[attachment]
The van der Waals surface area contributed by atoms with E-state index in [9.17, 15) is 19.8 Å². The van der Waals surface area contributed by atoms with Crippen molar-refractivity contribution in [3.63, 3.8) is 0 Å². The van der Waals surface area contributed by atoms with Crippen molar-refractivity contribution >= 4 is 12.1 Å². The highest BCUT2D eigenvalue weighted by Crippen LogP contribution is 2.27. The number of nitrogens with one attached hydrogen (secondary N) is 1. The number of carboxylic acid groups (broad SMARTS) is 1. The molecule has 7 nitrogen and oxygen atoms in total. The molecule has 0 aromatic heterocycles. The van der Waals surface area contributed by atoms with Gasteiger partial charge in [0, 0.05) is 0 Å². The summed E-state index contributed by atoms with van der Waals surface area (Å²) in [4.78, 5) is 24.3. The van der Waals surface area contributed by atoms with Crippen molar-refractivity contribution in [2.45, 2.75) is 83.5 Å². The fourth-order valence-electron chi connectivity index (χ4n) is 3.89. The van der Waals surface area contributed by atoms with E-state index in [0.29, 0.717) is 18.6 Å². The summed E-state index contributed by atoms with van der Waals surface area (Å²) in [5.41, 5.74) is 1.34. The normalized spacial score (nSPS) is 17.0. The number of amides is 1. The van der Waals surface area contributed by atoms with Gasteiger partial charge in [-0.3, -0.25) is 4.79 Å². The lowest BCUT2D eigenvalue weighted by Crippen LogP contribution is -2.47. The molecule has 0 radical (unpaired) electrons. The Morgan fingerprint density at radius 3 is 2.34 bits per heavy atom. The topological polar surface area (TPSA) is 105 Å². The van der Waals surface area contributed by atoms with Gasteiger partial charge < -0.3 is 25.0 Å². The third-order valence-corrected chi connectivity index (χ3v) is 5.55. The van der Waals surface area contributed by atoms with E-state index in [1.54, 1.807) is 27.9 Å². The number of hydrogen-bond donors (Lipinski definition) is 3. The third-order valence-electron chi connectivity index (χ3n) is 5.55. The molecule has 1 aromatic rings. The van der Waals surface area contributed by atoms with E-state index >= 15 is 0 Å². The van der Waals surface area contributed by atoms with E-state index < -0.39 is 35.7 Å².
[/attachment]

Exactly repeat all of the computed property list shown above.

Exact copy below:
The van der Waals surface area contributed by atoms with E-state index in [9.17, 15) is 19.8 Å². The van der Waals surface area contributed by atoms with Crippen molar-refractivity contribution in [3.63, 3.8) is 0 Å². The van der Waals surface area contributed by atoms with Crippen molar-refractivity contribution >= 4 is 12.1 Å². The highest BCUT2D eigenvalue weighted by Crippen LogP contribution is 2.27. The number of nitrogens with one attached hydrogen (secondary N) is 1. The number of carboxylic acid groups (broad SMARTS) is 1. The molecule has 7 nitrogen and oxygen atoms in total. The molecule has 0 aromatic heterocycles. The van der Waals surface area contributed by atoms with Gasteiger partial charge in [0, 0.05) is 0 Å². The summed E-state index contributed by atoms with van der Waals surface area (Å²) in [4.78, 5) is 24.3. The van der Waals surface area contributed by atoms with Crippen molar-refractivity contribution in [2.45, 2.75) is 83.5 Å². The fourth-order valence-electron chi connectivity index (χ4n) is 3.89. The van der Waals surface area contributed by atoms with E-state index in [0.29, 0.717) is 18.6 Å². The summed E-state index contributed by atoms with van der Waals surface area (Å²) in [5.41, 5.74) is 1.34. The normalized spacial score (nSPS) is 17.0. The number of amides is 1. The van der Waals surface area contributed by atoms with Gasteiger partial charge in [-0.3, -0.25) is 4.79 Å². The lowest BCUT2D eigenvalue weighted by Crippen LogP contribution is -2.47. The molecule has 0 radical (unpaired) electrons. The Morgan fingerprint density at radius 3 is 2.34 bits per heavy atom. The topological polar surface area (TPSA) is 105 Å². The van der Waals surface area contributed by atoms with Gasteiger partial charge < -0.3 is 25.0 Å². The third-order valence-corrected chi connectivity index (χ3v) is 5.55. The van der Waals surface area contributed by atoms with E-state index in [1.54, 1.807) is 27.9 Å². The number of hydrogen-bond donors (Lipinski definition) is 3. The third-order valence-electron chi connectivity index (χ3n) is 5.55. The molecule has 1 aromatic rings. The van der Waals surface area contributed by atoms with E-state index >= 15 is 0 Å². The van der Waals surface area contributed by atoms with E-state index < -0.39 is 35.7 Å².